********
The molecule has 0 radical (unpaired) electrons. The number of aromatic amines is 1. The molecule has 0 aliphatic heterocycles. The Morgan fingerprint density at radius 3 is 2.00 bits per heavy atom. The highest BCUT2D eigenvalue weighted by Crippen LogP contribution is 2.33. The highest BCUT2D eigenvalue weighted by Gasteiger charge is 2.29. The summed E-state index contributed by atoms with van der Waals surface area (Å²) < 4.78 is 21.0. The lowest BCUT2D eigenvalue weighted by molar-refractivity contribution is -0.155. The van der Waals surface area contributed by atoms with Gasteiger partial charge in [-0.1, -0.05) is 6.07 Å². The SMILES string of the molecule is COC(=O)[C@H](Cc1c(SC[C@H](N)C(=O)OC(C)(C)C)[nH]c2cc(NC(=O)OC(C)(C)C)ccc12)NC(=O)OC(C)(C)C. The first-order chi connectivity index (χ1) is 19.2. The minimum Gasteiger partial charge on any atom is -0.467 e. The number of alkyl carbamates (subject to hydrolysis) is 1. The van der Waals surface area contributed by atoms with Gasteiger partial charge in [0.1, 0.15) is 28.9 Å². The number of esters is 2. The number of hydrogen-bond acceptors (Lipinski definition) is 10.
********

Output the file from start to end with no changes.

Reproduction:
The molecule has 0 radical (unpaired) electrons. The number of aromatic amines is 1. The molecule has 0 aliphatic heterocycles. The Morgan fingerprint density at radius 3 is 2.00 bits per heavy atom. The highest BCUT2D eigenvalue weighted by Crippen LogP contribution is 2.33. The highest BCUT2D eigenvalue weighted by Gasteiger charge is 2.29. The summed E-state index contributed by atoms with van der Waals surface area (Å²) < 4.78 is 21.0. The lowest BCUT2D eigenvalue weighted by molar-refractivity contribution is -0.155. The van der Waals surface area contributed by atoms with Gasteiger partial charge in [-0.1, -0.05) is 6.07 Å². The SMILES string of the molecule is COC(=O)[C@H](Cc1c(SC[C@H](N)C(=O)OC(C)(C)C)[nH]c2cc(NC(=O)OC(C)(C)C)ccc12)NC(=O)OC(C)(C)C. The first-order chi connectivity index (χ1) is 19.2. The minimum Gasteiger partial charge on any atom is -0.467 e. The number of alkyl carbamates (subject to hydrolysis) is 1. The van der Waals surface area contributed by atoms with Gasteiger partial charge in [0.1, 0.15) is 28.9 Å². The number of esters is 2. The number of hydrogen-bond acceptors (Lipinski definition) is 10.